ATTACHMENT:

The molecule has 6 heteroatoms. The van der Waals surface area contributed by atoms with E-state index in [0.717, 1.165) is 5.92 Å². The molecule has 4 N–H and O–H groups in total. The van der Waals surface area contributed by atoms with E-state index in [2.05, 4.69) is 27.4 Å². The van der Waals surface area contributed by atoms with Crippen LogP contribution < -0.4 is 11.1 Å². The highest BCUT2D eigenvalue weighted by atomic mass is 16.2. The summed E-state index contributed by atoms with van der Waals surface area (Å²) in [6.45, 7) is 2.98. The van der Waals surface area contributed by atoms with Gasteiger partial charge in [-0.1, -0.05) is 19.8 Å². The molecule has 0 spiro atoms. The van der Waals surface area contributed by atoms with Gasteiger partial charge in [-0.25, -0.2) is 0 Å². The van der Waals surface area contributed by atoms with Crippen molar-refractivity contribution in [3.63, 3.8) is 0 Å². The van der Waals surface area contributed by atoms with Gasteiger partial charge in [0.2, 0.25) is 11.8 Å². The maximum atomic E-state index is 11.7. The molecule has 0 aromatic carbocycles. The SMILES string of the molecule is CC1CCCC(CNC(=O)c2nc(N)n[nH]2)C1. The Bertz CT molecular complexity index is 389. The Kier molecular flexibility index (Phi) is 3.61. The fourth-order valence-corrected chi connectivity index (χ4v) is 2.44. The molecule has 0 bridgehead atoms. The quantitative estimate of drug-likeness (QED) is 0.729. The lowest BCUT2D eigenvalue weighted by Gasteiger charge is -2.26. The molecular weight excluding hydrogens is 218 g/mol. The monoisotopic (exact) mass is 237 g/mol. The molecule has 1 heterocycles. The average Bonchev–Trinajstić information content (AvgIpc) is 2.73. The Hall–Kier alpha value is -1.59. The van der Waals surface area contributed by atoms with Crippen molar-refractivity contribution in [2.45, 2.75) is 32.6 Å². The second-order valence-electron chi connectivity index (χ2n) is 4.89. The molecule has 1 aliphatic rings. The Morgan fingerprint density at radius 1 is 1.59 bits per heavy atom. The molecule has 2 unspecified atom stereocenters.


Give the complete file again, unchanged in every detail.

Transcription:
The molecule has 6 heteroatoms. The van der Waals surface area contributed by atoms with E-state index in [0.717, 1.165) is 5.92 Å². The molecule has 4 N–H and O–H groups in total. The van der Waals surface area contributed by atoms with E-state index in [2.05, 4.69) is 27.4 Å². The van der Waals surface area contributed by atoms with Crippen LogP contribution < -0.4 is 11.1 Å². The highest BCUT2D eigenvalue weighted by atomic mass is 16.2. The summed E-state index contributed by atoms with van der Waals surface area (Å²) in [6.45, 7) is 2.98. The van der Waals surface area contributed by atoms with Gasteiger partial charge in [-0.1, -0.05) is 19.8 Å². The molecule has 0 spiro atoms. The van der Waals surface area contributed by atoms with Gasteiger partial charge in [-0.25, -0.2) is 0 Å². The van der Waals surface area contributed by atoms with Crippen molar-refractivity contribution in [3.63, 3.8) is 0 Å². The van der Waals surface area contributed by atoms with Gasteiger partial charge in [0.2, 0.25) is 11.8 Å². The maximum atomic E-state index is 11.7. The molecule has 0 aromatic carbocycles. The SMILES string of the molecule is CC1CCCC(CNC(=O)c2nc(N)n[nH]2)C1. The Bertz CT molecular complexity index is 389. The Kier molecular flexibility index (Phi) is 3.61. The fourth-order valence-corrected chi connectivity index (χ4v) is 2.44. The molecule has 0 bridgehead atoms. The quantitative estimate of drug-likeness (QED) is 0.729. The lowest BCUT2D eigenvalue weighted by Gasteiger charge is -2.26. The molecular weight excluding hydrogens is 218 g/mol. The monoisotopic (exact) mass is 237 g/mol. The molecule has 1 heterocycles. The average Bonchev–Trinajstić information content (AvgIpc) is 2.73. The Hall–Kier alpha value is -1.59. The van der Waals surface area contributed by atoms with Crippen molar-refractivity contribution in [2.45, 2.75) is 32.6 Å². The second-order valence-electron chi connectivity index (χ2n) is 4.89. The molecule has 1 aliphatic rings. The Morgan fingerprint density at radius 1 is 1.59 bits per heavy atom. The molecule has 2 unspecified atom stereocenters.